Perth: Australia’s Steven Smith scored a brilliant century to help wrest control of the third Ashes Test back from a revitalised England, on a sweltering opening day at the Waca on Friday.
The hosts, who will recapture the urn with victory in Perth after winning the first two Tests, looked in real trouble when the dismissal of George Bailey before tea reduced them to 143 for five.
Smith and wicketkeeper Brad Haddin, however, put on 124 for the sixth wicket with circumspect and, occasionally, aggressive innings that contrasted sharply with the cavalier efforts of their teammates and Australia reached the close on 326 for six.
They were separated when Haddin, who has scored half centuries in all four innings in the series, spooned the ball to James Anderson at midwicket off the bowling of Ben Stokes for 55 an hour before stumps.
Smith reached his second Test century, however, and will resume on Saturday on 103 not out with Mitchell Johnson, unbeaten on 39.
“Yeah it was nice,” Smith told reporters. “Obviously, under a bit of pressure there losing a few wickets in the middle but... hopefully we’re in a decent position. “If we start well tomorrow (Saturday), we can post a really good score.”
Smith took a swipe at the England bowlers by declaring that Australia would not have missed the same opportunity.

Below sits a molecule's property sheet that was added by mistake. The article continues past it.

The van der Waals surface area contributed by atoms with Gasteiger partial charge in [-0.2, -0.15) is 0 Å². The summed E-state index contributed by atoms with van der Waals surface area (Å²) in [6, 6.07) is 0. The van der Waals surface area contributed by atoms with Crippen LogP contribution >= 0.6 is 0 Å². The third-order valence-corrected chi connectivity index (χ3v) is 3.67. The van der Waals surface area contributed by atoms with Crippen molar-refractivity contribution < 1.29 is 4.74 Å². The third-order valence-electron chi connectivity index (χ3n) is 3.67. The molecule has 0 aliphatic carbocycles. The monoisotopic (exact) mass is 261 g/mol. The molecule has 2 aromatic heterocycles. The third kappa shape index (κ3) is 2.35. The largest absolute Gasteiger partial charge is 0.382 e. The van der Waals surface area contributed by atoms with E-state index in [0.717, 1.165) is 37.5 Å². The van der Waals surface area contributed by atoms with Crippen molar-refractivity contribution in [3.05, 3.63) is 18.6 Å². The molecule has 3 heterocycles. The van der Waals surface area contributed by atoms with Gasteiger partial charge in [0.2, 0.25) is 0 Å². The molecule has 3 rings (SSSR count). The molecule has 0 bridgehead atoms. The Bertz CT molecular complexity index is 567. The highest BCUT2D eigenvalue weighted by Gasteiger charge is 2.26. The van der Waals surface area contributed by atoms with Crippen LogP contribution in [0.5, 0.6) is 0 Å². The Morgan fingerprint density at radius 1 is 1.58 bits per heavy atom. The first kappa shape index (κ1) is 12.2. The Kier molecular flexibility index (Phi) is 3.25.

“Our bowlers are going to look forward to bowling out there, the wicket quickened up today,” Smith said. “If they hit the right lengths we are going to create plenty of chances. I think they bowled a little bit short in patches, when we come and out bowl we will be a yard fuller than they were.”
Smith headed into the day under pressure having only managed 60 runs in the first two Tests, and admits that his strong performance is a weight off his shoulders.
“It is probably right up there for me in my career,” he added. “I was under a little bit of pressure coming into this game, having not scored many runs, and also the position of the game. I felt like I was hitting the ball well in the nets, from ball one today (Friday) I felt pretty good and I think I summed up the conditions well and it paid off in the end.”
After losing the toss for a third successive match, the tourists initially responded to their do-or-die situation with their sharpest display of the series to date. Australia’s batsmen looked intent on piling on the runs as quickly as possible but also contributed to their own demise with rash strokes.